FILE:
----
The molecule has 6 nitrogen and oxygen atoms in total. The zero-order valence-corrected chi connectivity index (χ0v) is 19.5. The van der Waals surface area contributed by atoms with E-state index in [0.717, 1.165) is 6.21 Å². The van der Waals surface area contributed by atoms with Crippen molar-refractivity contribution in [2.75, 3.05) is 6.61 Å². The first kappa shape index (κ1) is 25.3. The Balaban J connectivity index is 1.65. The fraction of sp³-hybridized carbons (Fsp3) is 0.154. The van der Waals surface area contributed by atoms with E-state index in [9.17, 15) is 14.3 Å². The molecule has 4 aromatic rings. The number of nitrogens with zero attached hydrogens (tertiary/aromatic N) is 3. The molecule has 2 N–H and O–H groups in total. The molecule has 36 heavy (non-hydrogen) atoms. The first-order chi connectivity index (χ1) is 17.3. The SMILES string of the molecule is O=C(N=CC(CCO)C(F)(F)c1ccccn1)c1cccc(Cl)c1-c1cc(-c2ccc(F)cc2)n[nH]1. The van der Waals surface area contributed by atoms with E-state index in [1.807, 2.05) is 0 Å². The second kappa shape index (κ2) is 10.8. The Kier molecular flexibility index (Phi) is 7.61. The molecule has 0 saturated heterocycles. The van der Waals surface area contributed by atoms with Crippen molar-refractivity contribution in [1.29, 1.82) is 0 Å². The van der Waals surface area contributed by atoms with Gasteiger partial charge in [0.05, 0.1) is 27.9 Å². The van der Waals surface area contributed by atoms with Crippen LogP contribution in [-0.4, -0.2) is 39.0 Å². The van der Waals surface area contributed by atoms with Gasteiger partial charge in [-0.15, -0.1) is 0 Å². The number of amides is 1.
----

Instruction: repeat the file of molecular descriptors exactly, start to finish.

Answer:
The molecule has 6 nitrogen and oxygen atoms in total. The zero-order valence-corrected chi connectivity index (χ0v) is 19.5. The van der Waals surface area contributed by atoms with E-state index in [0.717, 1.165) is 6.21 Å². The van der Waals surface area contributed by atoms with Crippen molar-refractivity contribution in [2.75, 3.05) is 6.61 Å². The first kappa shape index (κ1) is 25.3. The Balaban J connectivity index is 1.65. The fraction of sp³-hybridized carbons (Fsp3) is 0.154. The van der Waals surface area contributed by atoms with E-state index in [9.17, 15) is 14.3 Å². The molecule has 4 aromatic rings. The number of nitrogens with zero attached hydrogens (tertiary/aromatic N) is 3. The molecule has 2 N–H and O–H groups in total. The molecule has 36 heavy (non-hydrogen) atoms. The first-order chi connectivity index (χ1) is 17.3. The SMILES string of the molecule is O=C(N=CC(CCO)C(F)(F)c1ccccn1)c1cccc(Cl)c1-c1cc(-c2ccc(F)cc2)n[nH]1. The van der Waals surface area contributed by atoms with E-state index in [1.807, 2.05) is 0 Å². The second kappa shape index (κ2) is 10.8. The Kier molecular flexibility index (Phi) is 7.61. The molecule has 0 saturated heterocycles. The van der Waals surface area contributed by atoms with Crippen molar-refractivity contribution in [1.29, 1.82) is 0 Å². The van der Waals surface area contributed by atoms with Gasteiger partial charge in [0.05, 0.1) is 27.9 Å². The van der Waals surface area contributed by atoms with Crippen LogP contribution in [-0.4, -0.2) is 39.0 Å². The van der Waals surface area contributed by atoms with Gasteiger partial charge in [-0.15, -0.1) is 0 Å². The number of amides is 1.